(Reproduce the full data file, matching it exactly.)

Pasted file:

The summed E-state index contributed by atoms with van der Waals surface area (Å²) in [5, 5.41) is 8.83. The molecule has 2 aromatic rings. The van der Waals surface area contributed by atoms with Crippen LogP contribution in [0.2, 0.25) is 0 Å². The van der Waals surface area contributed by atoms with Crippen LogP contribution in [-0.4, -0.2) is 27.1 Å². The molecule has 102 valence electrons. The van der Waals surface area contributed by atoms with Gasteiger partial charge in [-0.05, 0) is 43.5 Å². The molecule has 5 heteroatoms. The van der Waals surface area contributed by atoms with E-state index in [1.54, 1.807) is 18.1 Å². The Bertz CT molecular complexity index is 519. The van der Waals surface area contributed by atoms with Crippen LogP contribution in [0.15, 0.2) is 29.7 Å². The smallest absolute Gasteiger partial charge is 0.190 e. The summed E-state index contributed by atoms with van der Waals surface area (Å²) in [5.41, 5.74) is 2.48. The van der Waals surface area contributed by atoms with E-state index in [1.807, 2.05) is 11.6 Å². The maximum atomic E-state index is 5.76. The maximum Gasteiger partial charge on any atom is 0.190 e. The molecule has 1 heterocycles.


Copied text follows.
The summed E-state index contributed by atoms with van der Waals surface area (Å²) in [5, 5.41) is 8.83. The molecule has 2 aromatic rings. The van der Waals surface area contributed by atoms with Crippen LogP contribution in [0.2, 0.25) is 0 Å². The van der Waals surface area contributed by atoms with Crippen LogP contribution in [-0.4, -0.2) is 27.1 Å². The molecule has 102 valence electrons. The van der Waals surface area contributed by atoms with Gasteiger partial charge in [-0.05, 0) is 43.5 Å². The molecule has 5 heteroatoms. The van der Waals surface area contributed by atoms with E-state index in [1.54, 1.807) is 18.1 Å². The Bertz CT molecular complexity index is 519. The van der Waals surface area contributed by atoms with Crippen LogP contribution in [0.15, 0.2) is 29.7 Å². The smallest absolute Gasteiger partial charge is 0.190 e. The summed E-state index contributed by atoms with van der Waals surface area (Å²) in [5.41, 5.74) is 2.48. The van der Waals surface area contributed by atoms with E-state index in [1.807, 2.05) is 11.6 Å². The maximum atomic E-state index is 5.76. The maximum Gasteiger partial charge on any atom is 0.190 e. The molecule has 1 heterocycles.